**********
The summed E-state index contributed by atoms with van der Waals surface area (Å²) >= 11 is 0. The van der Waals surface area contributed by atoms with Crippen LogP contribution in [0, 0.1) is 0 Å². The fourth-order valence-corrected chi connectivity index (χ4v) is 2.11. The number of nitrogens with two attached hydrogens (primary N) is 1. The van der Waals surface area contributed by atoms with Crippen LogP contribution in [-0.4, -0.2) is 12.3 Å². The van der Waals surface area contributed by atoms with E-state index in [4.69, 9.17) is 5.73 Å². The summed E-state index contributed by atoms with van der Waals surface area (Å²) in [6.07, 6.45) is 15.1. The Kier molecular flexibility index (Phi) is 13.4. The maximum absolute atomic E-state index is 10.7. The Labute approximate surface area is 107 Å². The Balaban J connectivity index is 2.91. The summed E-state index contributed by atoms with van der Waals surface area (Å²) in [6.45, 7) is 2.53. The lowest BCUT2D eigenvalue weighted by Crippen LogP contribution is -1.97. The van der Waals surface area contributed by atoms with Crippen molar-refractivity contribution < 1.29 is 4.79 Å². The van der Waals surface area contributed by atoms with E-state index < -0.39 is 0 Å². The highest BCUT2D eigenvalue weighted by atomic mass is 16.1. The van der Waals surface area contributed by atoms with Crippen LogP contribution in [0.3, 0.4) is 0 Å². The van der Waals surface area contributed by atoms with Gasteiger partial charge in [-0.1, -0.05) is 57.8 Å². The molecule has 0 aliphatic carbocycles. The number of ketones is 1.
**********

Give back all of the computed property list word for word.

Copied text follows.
The summed E-state index contributed by atoms with van der Waals surface area (Å²) >= 11 is 0. The van der Waals surface area contributed by atoms with Crippen LogP contribution in [0, 0.1) is 0 Å². The fourth-order valence-corrected chi connectivity index (χ4v) is 2.11. The number of nitrogens with two attached hydrogens (primary N) is 1. The van der Waals surface area contributed by atoms with Crippen LogP contribution in [-0.4, -0.2) is 12.3 Å². The van der Waals surface area contributed by atoms with E-state index in [4.69, 9.17) is 5.73 Å². The summed E-state index contributed by atoms with van der Waals surface area (Å²) in [6.07, 6.45) is 15.1. The Kier molecular flexibility index (Phi) is 13.4. The maximum absolute atomic E-state index is 10.7. The Labute approximate surface area is 107 Å². The Balaban J connectivity index is 2.91. The summed E-state index contributed by atoms with van der Waals surface area (Å²) in [6.45, 7) is 2.53. The lowest BCUT2D eigenvalue weighted by Crippen LogP contribution is -1.97. The van der Waals surface area contributed by atoms with Crippen molar-refractivity contribution < 1.29 is 4.79 Å². The van der Waals surface area contributed by atoms with E-state index < -0.39 is 0 Å². The highest BCUT2D eigenvalue weighted by atomic mass is 16.1. The van der Waals surface area contributed by atoms with Crippen LogP contribution in [0.3, 0.4) is 0 Å². The van der Waals surface area contributed by atoms with Gasteiger partial charge in [-0.1, -0.05) is 57.8 Å². The molecule has 0 aliphatic carbocycles. The number of ketones is 1.